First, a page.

Devise your own method to organize your notes. One method may be to mark with a different color ink or use a hi-liter to identify sections in your outline, e. Group your notes following the outline codes you have assigned to your notes, e. This method will enable you to quickly put all your resources in the right place as you organize your notes according to your outline. Start with the first topic in your outline.
Read all the relevant notes you have gathered that have been marked, e. Summarize, paraphrase or quote directly for each idea you plan to use in your essay. Use a technique that suits you, e. Mark each card or sheet of paper clearly with your outline code or reference, e. Put all your note cards or paper in the order of your outline, e.
If using a word processor, create meaningful filenames that match your outline codes for easy cut and paste as you type up your final paper, e.
Before you know it, you have a well organized term paper completed exactly as outlined. The unusual symbol will make it easy for you to find the exact location again. Delete the symbol once editing is completed. Read your paper for any content errors. Double check the facts and figures. Arrange and rearrange ideas to follow your outline. Reorganize your outline if necessary, but always keep the purpose of your paper and your readers in mind.
Use a free grammar and proof reading checker such as Grammarly. Is my thesis statement concise and clear? Did I follow my outline? Did I miss anything? Are my arguments presented in a logical sequence? Are all sources properly cited to ensure that I am not plagiarizing? Have I proved my thesis with strong supporting arguments? Have I made my intentions and points clear in the essay?
Re-read your paper for grammatical errors. Use a dictionary or a thesaurus as needed. Do a spell check. Correct all errors that you can spot and improve the overall quality of the paper to the best of your ability. Get someone else to read it over. Sometimes a second pair of eyes can see mistakes that you missed. The outline should be an overview of your entire paper in bullet points. Write your body paragraphs. Although it may seem counter-intuitive, writing your introduction first may be more difficult to accomplish than starting with the meat of your paper.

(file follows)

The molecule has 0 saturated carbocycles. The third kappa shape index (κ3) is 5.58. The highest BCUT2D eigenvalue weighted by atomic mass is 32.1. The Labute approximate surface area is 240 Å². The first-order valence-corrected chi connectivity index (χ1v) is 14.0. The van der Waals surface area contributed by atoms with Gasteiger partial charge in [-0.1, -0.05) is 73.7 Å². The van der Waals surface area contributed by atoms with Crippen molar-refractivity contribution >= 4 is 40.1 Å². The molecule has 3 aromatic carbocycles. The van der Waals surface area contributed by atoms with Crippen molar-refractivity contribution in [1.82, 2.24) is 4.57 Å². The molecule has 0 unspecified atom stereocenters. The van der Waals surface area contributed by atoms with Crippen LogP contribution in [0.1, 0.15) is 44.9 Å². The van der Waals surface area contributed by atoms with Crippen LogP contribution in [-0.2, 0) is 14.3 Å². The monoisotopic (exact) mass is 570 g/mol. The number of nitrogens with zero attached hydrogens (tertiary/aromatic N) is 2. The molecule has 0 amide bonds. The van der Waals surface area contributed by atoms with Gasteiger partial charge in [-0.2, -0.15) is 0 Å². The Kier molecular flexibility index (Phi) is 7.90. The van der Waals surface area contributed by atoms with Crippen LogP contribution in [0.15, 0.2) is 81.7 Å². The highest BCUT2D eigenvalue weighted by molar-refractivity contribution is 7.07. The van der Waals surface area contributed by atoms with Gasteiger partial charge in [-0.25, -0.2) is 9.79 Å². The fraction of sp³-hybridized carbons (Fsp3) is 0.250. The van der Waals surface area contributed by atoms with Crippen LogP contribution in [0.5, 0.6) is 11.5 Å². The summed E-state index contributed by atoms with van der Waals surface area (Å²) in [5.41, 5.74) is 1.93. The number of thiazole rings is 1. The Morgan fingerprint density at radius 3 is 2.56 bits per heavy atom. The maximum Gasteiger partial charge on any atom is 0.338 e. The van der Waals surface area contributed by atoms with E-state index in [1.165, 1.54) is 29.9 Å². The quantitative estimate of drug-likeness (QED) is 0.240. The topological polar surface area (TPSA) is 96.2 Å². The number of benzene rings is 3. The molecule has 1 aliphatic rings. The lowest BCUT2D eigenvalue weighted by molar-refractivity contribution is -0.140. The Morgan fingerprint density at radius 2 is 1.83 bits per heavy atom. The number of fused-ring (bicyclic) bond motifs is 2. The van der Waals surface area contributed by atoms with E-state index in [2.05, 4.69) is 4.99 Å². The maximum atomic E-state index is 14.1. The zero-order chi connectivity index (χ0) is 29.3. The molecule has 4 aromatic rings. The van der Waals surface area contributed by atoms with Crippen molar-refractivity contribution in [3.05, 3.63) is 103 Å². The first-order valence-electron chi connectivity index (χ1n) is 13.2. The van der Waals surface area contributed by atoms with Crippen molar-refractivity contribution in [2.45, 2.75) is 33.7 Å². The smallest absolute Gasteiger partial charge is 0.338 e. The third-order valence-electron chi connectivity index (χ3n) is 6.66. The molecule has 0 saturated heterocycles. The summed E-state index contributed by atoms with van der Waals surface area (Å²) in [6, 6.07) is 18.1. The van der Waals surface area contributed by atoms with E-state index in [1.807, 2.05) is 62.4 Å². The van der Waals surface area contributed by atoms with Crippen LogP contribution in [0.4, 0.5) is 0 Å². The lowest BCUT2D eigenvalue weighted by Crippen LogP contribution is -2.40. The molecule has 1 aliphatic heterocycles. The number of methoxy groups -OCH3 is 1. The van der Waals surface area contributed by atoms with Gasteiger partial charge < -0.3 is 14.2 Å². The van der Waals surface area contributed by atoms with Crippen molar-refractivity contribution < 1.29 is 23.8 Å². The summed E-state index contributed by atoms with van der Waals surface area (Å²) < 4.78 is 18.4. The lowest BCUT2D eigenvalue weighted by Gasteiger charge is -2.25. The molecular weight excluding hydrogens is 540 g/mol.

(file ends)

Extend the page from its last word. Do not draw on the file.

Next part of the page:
Starting by writing the main points focusing on supporting your thesis allows you to slightly change and manipulate your ideas and commentary. Support every statement you make with evidence. Supply ample explanations for your research.
The opposite of stating opinions without facts is stating facts with no commentary. Although you certainly want to present plenty of evidence, make sure that your paper is uniquely your own by adding commentary in whenever possible.
Avoid using many long, direct quotes. Although your paper is based on research, the point is for you to present your own ideas. Unless the quote you intend on using is absolutely necessary, try paraphrasing and analyzing it in your own words instead. Use clear segues into adjacent points in your paper. Your essay should flow well, rather than stopping and starting in a blunt fashion. Make sure that each of your body paragraphs flows nicely into the one after it.